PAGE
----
The NHL Entry Draft used to be pretty straight forward: find the best player available, draft him, and pound him into shape until he either makes or breaks your hockey team. Well, times have changed. Recruiting hockey players involves a lot more than watching games everywhere from The Soo to Finland to Arizona. While the verbal surrounding the draft still focuses on finding the best player available, from team to team, best player available has different definitions.
When you watch young athletes walk the stage at the NHL draft, pull on the sweater of the team that now holds his rights, that’s just the tip of the iceberg. The amount of hours spent on this individual by scouts, player personnel types, and general managers is astronomical. And that’s just one player! For the Buffalo Sabres its a little easier. Is Rasmus Dahlin a good person? Yes? Ok good. Is he a cancer in the dressing room? Ok, not as good. They’re still taking him, though.
For everybody else, it’s crucial to paint a picture of the impact new players will have on the culture of a hockey team in games and practices. Yes, skill on the ice matters. However, if character, practice habits, or expectations prevent that skill from being utilized? That’s a problem. It’s a common misconception that every player who earns the right to be drafted into the National Hockey League has impeccable habits on and off the ice. It’s not true. Some players have solid habits, some need to work on their preparation, and some players, the most frustrating of the bunch, have enough natural talent that it’s brought them this far without the benefit of all the other stuff.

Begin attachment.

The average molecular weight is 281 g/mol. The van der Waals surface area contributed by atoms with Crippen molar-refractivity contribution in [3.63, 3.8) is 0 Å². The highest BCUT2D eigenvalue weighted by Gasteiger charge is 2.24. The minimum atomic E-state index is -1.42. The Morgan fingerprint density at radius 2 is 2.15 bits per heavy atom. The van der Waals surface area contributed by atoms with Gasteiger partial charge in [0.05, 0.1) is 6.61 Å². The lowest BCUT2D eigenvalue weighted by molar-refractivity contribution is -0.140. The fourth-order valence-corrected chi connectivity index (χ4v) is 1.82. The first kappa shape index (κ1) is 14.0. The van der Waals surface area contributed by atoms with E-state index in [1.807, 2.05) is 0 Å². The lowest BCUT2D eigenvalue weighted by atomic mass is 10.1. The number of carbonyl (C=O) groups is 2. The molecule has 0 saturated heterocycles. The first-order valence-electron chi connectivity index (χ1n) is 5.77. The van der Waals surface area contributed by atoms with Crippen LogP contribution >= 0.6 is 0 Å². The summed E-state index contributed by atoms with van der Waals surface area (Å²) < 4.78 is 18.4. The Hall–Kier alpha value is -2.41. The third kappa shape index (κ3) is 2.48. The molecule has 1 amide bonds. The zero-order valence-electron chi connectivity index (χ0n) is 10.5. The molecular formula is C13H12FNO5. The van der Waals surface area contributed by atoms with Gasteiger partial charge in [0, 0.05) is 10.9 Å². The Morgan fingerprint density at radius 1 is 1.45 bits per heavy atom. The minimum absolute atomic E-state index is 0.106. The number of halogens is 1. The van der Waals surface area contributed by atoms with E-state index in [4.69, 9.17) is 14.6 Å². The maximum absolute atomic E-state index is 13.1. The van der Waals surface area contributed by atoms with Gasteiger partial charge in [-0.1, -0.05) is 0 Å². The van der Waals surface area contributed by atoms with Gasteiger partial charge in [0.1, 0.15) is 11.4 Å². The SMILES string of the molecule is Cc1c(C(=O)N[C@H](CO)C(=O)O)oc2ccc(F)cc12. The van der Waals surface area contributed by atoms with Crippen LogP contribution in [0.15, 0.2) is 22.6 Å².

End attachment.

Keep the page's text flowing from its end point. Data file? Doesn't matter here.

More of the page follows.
And that’s just professional hockey. Recruiting hockey players at the college level is its own animal. The point about the habits still stands, but you van’t make trades in college hockey (easily). It’s vital to a university hockey program’s longterm health to find people whose values align with those of the team. You’re bringing in people who will have an impact on your group every day for up to five years. No one likes to admit halfway through they made a mistake. It’s stressful, but it’s one of the most exciting times of the year. Flying a prospect into town to see your school, your facilities, his potential future teammates and coaches – it’s a breath of fresh air to finally put a face to the stats.
And what if that visit doesn’t go well? Every coach values different things when it comes to meeting recruits. Were they well-spoken? Polite? Did they get along with veterans? Were they genuinely interested in the specific amenities of your program? Have they done their homework on you?
As we know, there’s no replacement for communication. Which opinions do you value when it comes to intel on recruits? Former coaches? Former teammates? Their parents? Speaking of their parents, what are they like? Were they lighting fires in the crowd during the minor hockey days to make sure it was known they weren’t happy about ice time? Maybe they carried around a stop watch.
It comes down to your core values. These days players are more prepared than ever for the draft and recruiting trips. They’re taught how to talk about themselves. However, that can be a problem as well – if you can get past the stock hockey player answers and learn something, truly gain insight into what makes the person, not the player, tick, then you’re much more likely to feel confident you’ve got a culture match on your hands.